Lance & Candy

Candy says the glue behind her close-knit relationships with her brothers is a lifetime of training from their mother. She reflects, “I think I’d have to thank our mother growing up. She always made sure no matter what we were doing, we were supporting each other. If Tony was at a BMX race, we had to go and support him. If I had a gymnastics meet, he had to turn around and support me. We were used to always supporting each other. The whole mind set started when we were very young.”

The Panigutti parents continue to be a big part of the Without Limits philosophy, and crew. Whenever mom and dad visit from North Carolina, they not only dole out sage advice to their offspring, but are immediately put to work. “Tony and I go to our parents for business advice, and when they come to visit they know they are going to be put to work. They jump right in and ask, ‘What are we going to be doing?’ My mom loves seeing all of us work together – it’s a dream of hers that we all stay so close.” And, the family circle has grown, as Tony’s wife Lindsey has become an integral part of the team, as well as Candy’s boyfriend.

Oh, and those “naked” aid station workers? Those are the calendar firemen, whom Candy recruits each year for the TriBella and Outdoor Divas triathlons. “It all started when I kept joking with Lance that if you wanted to know all about women’s races, ask what women want,” Candy says laughingly. “I told him it would be great to have topless firemen out there to spray the women down. Lance kind of laughed it off, but then he got the contact for the calendar firefighters, and they were out there at our first women’s event. They just wore their fire pants, and it was a huge success. They came out of the goodness of their hearts; we make a donation to the firefighters and it goes toward the University of Colorado burn center for children, so it works as a fundraiser for them.”

She continues, “That’s how we work. We decide we’re going to go all the way with something, or not go at all.”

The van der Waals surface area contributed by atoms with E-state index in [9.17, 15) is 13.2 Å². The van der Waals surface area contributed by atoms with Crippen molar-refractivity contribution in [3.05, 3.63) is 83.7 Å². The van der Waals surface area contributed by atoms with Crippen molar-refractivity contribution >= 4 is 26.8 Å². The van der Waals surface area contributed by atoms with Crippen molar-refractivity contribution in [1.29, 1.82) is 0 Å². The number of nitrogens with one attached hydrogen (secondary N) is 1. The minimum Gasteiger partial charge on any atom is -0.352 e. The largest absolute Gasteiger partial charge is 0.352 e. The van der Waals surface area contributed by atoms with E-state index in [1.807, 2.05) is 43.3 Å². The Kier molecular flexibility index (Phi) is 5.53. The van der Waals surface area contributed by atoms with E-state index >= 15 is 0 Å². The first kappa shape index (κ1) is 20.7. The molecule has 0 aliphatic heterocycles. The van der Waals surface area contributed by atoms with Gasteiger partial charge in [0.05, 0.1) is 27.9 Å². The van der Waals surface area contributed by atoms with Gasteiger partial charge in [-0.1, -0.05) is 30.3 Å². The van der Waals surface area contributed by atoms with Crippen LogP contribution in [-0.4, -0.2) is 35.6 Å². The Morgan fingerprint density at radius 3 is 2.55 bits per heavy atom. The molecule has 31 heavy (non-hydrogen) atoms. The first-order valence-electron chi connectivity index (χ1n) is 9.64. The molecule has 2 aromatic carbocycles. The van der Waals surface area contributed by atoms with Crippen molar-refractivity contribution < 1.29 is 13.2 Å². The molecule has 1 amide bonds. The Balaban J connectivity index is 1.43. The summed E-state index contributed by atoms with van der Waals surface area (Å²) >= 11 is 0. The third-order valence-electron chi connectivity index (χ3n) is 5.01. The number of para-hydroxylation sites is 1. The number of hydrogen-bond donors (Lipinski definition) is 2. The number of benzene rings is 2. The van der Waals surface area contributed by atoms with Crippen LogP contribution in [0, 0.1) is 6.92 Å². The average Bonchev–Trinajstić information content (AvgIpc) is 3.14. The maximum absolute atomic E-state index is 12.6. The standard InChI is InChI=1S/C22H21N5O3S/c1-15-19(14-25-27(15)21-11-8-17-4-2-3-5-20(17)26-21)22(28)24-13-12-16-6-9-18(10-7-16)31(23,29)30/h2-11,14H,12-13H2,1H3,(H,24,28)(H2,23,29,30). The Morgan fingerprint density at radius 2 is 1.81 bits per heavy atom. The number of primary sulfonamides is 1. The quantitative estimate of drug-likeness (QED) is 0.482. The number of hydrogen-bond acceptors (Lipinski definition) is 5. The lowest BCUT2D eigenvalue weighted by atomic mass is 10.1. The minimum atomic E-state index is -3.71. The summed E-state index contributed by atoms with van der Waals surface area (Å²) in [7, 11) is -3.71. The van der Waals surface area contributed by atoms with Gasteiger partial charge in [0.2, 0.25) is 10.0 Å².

What’s next for WOL? Likely nothing too large scale, though the unique nature of the events will continue. “I think WOL is going to continue to expand, and continue to add some more races, maybe in areas outside Colorado,” Candy predicts. “We’re already in Massachusetts and North Carolina, and some of those races can expand.” Most likely? The existing races will sell out more quickly, and continue along the trajectory of success.

But a “definite” on Candy’s list is continuing the tradition of passionate work, for all the right reasons. “Between helping Lance and Tony, and running Aquaman, I’m doing something I really love. I love working with volunteers and meeting athletes, and hearing their stories. It often brings me to tears – I’ll hear someone’s story at packet pick-up, and then be there at the finish line as they cross, and it’s incredibly touching. I love being able to be there and work one-on-one with people. It’s really enjoyable and very rewarding. And it’s great to be able to hang out with my brothers; it’s been a great way to get to know them on a different level than when we were growing up. I love it.”

For more information visit the Without Limits web site.

Have a story idea or local triathlon news to report? Email Dana Willett.




I would have to Agree with Doug H. WOL puts on the best races in CO. Not to mention they always have great swag bags.

Add new comment

Filtered HTML

  • Web page addresses and e-mail addresses turn into links automatically.
  • Allowed HTML tags: <a> <em> <strong> <cite> <blockquote> <code> <ul> <ol> <li> <dl> <dt> <dd>
  • Lines and paragraphs break automatically.

Plain text

  • No HTML tags allowed.
  • Web page addresses and e-mail addresses turn into links automatically.
  • Lines and paragraphs break automatically.
By submitting this form, you accept the Mollom privacy policy.